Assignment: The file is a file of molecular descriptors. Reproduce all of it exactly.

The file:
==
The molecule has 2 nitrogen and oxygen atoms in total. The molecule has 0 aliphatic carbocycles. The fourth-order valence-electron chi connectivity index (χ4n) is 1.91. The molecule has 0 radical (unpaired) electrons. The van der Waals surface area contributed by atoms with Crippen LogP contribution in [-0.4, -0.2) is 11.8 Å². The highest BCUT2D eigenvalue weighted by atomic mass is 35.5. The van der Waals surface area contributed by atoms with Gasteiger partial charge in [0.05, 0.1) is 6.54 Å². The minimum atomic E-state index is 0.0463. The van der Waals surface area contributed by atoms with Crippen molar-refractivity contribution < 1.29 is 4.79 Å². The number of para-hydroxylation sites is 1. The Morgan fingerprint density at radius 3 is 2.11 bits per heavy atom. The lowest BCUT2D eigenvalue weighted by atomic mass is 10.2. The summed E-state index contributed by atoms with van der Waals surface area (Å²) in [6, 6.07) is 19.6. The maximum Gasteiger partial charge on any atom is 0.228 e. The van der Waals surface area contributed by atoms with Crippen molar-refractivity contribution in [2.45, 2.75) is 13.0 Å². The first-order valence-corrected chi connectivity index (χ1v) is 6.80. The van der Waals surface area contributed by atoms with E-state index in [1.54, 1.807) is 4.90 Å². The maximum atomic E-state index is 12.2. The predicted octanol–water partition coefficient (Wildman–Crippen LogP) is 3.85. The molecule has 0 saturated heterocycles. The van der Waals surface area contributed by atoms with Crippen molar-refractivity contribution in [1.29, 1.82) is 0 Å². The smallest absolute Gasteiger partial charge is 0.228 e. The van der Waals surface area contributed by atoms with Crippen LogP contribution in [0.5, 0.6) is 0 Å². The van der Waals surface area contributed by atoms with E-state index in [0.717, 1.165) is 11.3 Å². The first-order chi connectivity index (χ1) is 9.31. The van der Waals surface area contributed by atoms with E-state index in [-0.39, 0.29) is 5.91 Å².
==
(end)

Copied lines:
The molecule has 2 nitrogen and oxygen atoms in total. The molecule has 0 aliphatic carbocycles. The fourth-order valence-electron chi connectivity index (χ4n) is 1.91. The molecule has 0 radical (unpaired) electrons. The van der Waals surface area contributed by atoms with Crippen LogP contribution in [-0.4, -0.2) is 11.8 Å². The highest BCUT2D eigenvalue weighted by atomic mass is 35.5. The van der Waals surface area contributed by atoms with Gasteiger partial charge in [0.05, 0.1) is 6.54 Å². The minimum atomic E-state index is 0.0463. The van der Waals surface area contributed by atoms with Crippen molar-refractivity contribution < 1.29 is 4.79 Å². The number of para-hydroxylation sites is 1. The Morgan fingerprint density at radius 3 is 2.11 bits per heavy atom. The lowest BCUT2D eigenvalue weighted by atomic mass is 10.2. The summed E-state index contributed by atoms with van der Waals surface area (Å²) in [6, 6.07) is 19.6. The maximum Gasteiger partial charge on any atom is 0.228 e. The van der Waals surface area contributed by atoms with Crippen molar-refractivity contribution in [2.45, 2.75) is 13.0 Å². The first-order valence-corrected chi connectivity index (χ1v) is 6.80. The van der Waals surface area contributed by atoms with E-state index in [1.54, 1.807) is 4.90 Å². The maximum atomic E-state index is 12.2. The predicted octanol–water partition coefficient (Wildman–Crippen LogP) is 3.85. The molecule has 0 saturated heterocycles. The van der Waals surface area contributed by atoms with Crippen molar-refractivity contribution in [1.29, 1.82) is 0 Å². The smallest absolute Gasteiger partial charge is 0.228 e. The van der Waals surface area contributed by atoms with Crippen LogP contribution in [0.5, 0.6) is 0 Å². The van der Waals surface area contributed by atoms with E-state index in [0.717, 1.165) is 11.3 Å². The first-order chi connectivity index (χ1) is 9.31. The van der Waals surface area contributed by atoms with E-state index in [-0.39, 0.29) is 5.91 Å².